Newb needs help with QSC MX700 Power Amplifier

Discussion in 'The Projects Forum' started by bwilliams60, Oct 19, 2013.

  1. bwilliams60

    Thread Starter Active Member

    Nov 18, 2012
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    Good Morning,
    I am looking for someone who doesn't mind sharing advice and leading a newbie through a repair on a QSC MX700 Power Amplifier. I teach DC electrical to automotive apprentices and find it quite satisfying. I have pretty good knowledge of components and can follow a schematic quite well. What I need is someone to guide me through the process of testing this amp and leading me to the promise land. For me, this will be a challenge. I have done car audio amps and have had good success. This is green territory for me but more than willing to go at it step by step. Please help.
    Here is the problem. Switch on, unit hums, green light only on in front but no sound at all. Have it hooked up to Pioneer SX-5 receiver and two 8 ohm speakers. Is this right so far? When you are done laughing, please provide some insight. :)
     
  2. Dodgydave

    Distinguished Member

    Jun 22, 2012
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    if you need a circuit one is here
     
  3. bwilliams60

    Thread Starter Active Member

    Nov 18, 2012
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    Thank you Dodgy but I already have the schematic. I need help working my way through it to find my problem. Here is a link to the manual for this amplifier with a very clean schematic at the back of it.

    http://media.qscaudio.com/pdfs/mx700man.pdf
     
  4. #12

    Expert

    Nov 30, 2010
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    Start with the obvious. Make sure no plugs are in the input jacks and stick your finger on each input screw, one at a time, to see if you can get it to amplify finger hum. Notice how many channels are not working. Measure for +/- 63 volts DC and +/- 15 VDC. Switch your meter to AC and see if you can measure amplified finger hum at the junction of C12 and C13.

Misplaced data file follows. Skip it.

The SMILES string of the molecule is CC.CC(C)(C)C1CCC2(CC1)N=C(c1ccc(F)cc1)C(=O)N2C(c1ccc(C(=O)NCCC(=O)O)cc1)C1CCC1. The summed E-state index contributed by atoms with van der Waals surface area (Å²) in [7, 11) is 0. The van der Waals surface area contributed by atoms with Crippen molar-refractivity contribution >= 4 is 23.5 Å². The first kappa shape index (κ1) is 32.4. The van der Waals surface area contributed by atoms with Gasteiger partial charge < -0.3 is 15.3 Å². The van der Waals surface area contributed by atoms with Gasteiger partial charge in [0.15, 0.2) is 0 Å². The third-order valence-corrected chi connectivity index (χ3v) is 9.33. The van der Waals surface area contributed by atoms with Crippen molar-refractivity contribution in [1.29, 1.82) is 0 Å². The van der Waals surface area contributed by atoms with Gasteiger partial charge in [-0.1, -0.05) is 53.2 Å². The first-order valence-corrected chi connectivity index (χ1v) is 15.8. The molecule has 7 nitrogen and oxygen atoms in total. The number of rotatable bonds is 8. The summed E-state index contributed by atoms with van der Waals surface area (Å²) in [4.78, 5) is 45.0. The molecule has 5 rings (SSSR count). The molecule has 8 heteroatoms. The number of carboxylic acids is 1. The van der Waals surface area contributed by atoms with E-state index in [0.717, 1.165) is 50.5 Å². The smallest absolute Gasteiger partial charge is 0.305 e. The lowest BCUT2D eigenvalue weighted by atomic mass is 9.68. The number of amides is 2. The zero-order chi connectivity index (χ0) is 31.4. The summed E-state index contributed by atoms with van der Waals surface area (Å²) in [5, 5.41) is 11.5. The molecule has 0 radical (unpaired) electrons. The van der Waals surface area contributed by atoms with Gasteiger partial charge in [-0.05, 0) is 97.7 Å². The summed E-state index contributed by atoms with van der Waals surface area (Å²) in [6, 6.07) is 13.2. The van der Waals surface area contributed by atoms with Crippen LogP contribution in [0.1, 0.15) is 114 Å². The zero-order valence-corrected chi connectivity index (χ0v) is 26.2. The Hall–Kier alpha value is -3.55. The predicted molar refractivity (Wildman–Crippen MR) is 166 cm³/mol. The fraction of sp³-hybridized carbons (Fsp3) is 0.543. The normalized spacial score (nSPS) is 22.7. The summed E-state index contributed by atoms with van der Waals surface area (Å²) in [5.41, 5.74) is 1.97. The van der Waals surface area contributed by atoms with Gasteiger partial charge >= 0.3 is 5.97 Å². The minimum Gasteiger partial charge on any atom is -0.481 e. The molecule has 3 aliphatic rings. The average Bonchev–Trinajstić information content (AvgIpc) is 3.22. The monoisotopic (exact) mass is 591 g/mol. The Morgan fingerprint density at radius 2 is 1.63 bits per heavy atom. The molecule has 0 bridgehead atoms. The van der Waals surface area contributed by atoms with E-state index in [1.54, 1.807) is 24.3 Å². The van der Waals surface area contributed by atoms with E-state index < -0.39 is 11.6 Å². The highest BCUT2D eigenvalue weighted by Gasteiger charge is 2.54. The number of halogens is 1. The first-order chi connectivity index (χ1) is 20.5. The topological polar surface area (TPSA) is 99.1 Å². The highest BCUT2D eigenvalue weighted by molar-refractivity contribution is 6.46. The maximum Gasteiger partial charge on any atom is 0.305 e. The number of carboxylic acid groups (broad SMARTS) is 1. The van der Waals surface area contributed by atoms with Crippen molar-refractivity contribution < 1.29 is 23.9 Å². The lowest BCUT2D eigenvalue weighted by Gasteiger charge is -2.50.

5. bwilliams60

    Thread Starter Active Member

    Nov 18, 2012
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    Okay when I touch my fingers on each input screw, there is no response. I haven't quite narrowed down my terminals yet for 63V measurement but I have 132 VDC, 67VDC and 64VDC depending on combination of terminals I use. I would assume (but I will confirm) that 64VDC is the correct combination. On the 15V side, I have nothing. In the diagram, it shows PTC1 and PTC2. Can I assume these are positive temperature coefficient thermistors and if so, what do they look like. I have this board out and I don't see anything that is marked PTC1 and PTC2 and nothing that resembles a thermistor.I have located the components around it but nothing. Where do I put me leads to measure that junction. Will one be on ground and the other at the junction? Thank you for your help. I appreciate it
     
  6. #12

    Expert

    Nov 30, 2010
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    The PTC thingys are on the heat sink feeling the temperature of the output transistors. Do you see a red LED lit up?
     
  7. R!f@@

    AAC Fanatic!

    Apr 2, 2009
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    Any body know where the Power GND is coming from ?
     
  8. bwilliams60

    Thread Starter Active Member

    Nov 18, 2012
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    Okay #12, I had no LED so I located the PTC's and they were in the center of the board tucked back in under the heat sink (nice place) and I found a bad solder joint on the one PTC. They measured 61 and 48 ohms respectively. Once I repaired the joint, the red LED came on. Still no reaction with finger on input and still no 15VDC coming out of D10 or D11.

    R!f@@ - What was the purpose of your comment?
     
  9. #12

    Expert

    Nov 30, 2010
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    OK. Red is good. The LED indicates that the PTC's are dumping the error signal so Q12 does not collapse the +/- 15V supplies.

    Now we're looking for the birth place of the +/- 15V supplies. At the top center of the drawing find R20, 2.4K 2W. That feeds +63 to Z1 (15V). Find out what voltage is on Z1 then look at the mirror of that circuit and find Z2...or just find pins 4 and 8 of the op-amp and see if the +/- 15V is there. But I'd be happier if you found R20 and R21 and measured both sides of them so I can double check you.

    R20 and R21 might get hot enough to crystallized their solder joints, but I doubt both of them failed at once. Odds are the op-amp shorted and collapsed the +/- 15 supplies.